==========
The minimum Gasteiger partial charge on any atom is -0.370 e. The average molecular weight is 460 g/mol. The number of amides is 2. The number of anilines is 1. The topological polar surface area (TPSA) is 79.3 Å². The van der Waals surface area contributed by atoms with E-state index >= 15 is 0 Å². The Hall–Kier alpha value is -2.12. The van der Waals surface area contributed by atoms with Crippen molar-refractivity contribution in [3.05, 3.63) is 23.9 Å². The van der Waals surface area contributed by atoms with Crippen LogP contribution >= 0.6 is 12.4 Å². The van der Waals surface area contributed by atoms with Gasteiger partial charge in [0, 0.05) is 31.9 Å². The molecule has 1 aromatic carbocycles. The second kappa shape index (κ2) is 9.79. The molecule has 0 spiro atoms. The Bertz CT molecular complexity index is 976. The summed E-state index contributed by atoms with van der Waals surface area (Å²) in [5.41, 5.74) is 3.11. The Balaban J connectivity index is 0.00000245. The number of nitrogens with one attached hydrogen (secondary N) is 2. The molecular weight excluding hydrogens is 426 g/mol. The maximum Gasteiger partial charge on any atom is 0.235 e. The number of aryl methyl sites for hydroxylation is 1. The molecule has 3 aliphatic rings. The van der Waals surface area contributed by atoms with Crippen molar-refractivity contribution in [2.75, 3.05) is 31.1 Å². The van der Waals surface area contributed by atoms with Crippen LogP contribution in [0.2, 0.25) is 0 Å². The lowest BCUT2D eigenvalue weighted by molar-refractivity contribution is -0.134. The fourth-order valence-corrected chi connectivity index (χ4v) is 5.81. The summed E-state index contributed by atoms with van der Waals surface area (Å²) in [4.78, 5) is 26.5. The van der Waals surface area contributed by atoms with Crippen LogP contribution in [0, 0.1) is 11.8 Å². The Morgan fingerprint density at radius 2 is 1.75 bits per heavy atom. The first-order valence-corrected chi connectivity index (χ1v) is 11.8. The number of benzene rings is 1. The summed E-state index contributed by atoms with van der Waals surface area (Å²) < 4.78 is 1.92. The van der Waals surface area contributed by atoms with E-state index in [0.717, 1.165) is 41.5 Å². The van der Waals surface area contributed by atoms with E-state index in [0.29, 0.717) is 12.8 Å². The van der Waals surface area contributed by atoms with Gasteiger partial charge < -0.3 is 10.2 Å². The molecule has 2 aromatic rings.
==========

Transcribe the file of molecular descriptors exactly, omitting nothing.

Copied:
The minimum Gasteiger partial charge on any atom is -0.370 e. The average molecular weight is 460 g/mol. The number of amides is 2. The number of anilines is 1. The topological polar surface area (TPSA) is 79.3 Å². The van der Waals surface area contributed by atoms with E-state index >= 15 is 0 Å². The Hall–Kier alpha value is -2.12. The van der Waals surface area contributed by atoms with Crippen molar-refractivity contribution in [3.05, 3.63) is 23.9 Å². The van der Waals surface area contributed by atoms with Crippen LogP contribution >= 0.6 is 12.4 Å². The van der Waals surface area contributed by atoms with Gasteiger partial charge in [0, 0.05) is 31.9 Å². The molecule has 1 aromatic carbocycles. The second kappa shape index (κ2) is 9.79. The molecule has 0 spiro atoms. The Bertz CT molecular complexity index is 976. The summed E-state index contributed by atoms with van der Waals surface area (Å²) in [5.41, 5.74) is 3.11. The Balaban J connectivity index is 0.00000245. The number of nitrogens with one attached hydrogen (secondary N) is 2. The molecular weight excluding hydrogens is 426 g/mol. The maximum Gasteiger partial charge on any atom is 0.235 e. The number of aryl methyl sites for hydroxylation is 1. The molecule has 3 aliphatic rings. The van der Waals surface area contributed by atoms with Crippen molar-refractivity contribution in [2.75, 3.05) is 31.1 Å². The van der Waals surface area contributed by atoms with Crippen LogP contribution in [0.2, 0.25) is 0 Å². The lowest BCUT2D eigenvalue weighted by molar-refractivity contribution is -0.134. The fourth-order valence-corrected chi connectivity index (χ4v) is 5.81. The summed E-state index contributed by atoms with van der Waals surface area (Å²) in [4.78, 5) is 26.5. The van der Waals surface area contributed by atoms with Crippen LogP contribution in [0, 0.1) is 11.8 Å². The Morgan fingerprint density at radius 2 is 1.75 bits per heavy atom. The first-order valence-corrected chi connectivity index (χ1v) is 11.8. The number of benzene rings is 1. The summed E-state index contributed by atoms with van der Waals surface area (Å²) < 4.78 is 1.92. The van der Waals surface area contributed by atoms with E-state index in [0.717, 1.165) is 41.5 Å². The van der Waals surface area contributed by atoms with E-state index in [0.29, 0.717) is 12.8 Å². The van der Waals surface area contributed by atoms with Gasteiger partial charge < -0.3 is 10.2 Å². The molecule has 2 aromatic rings.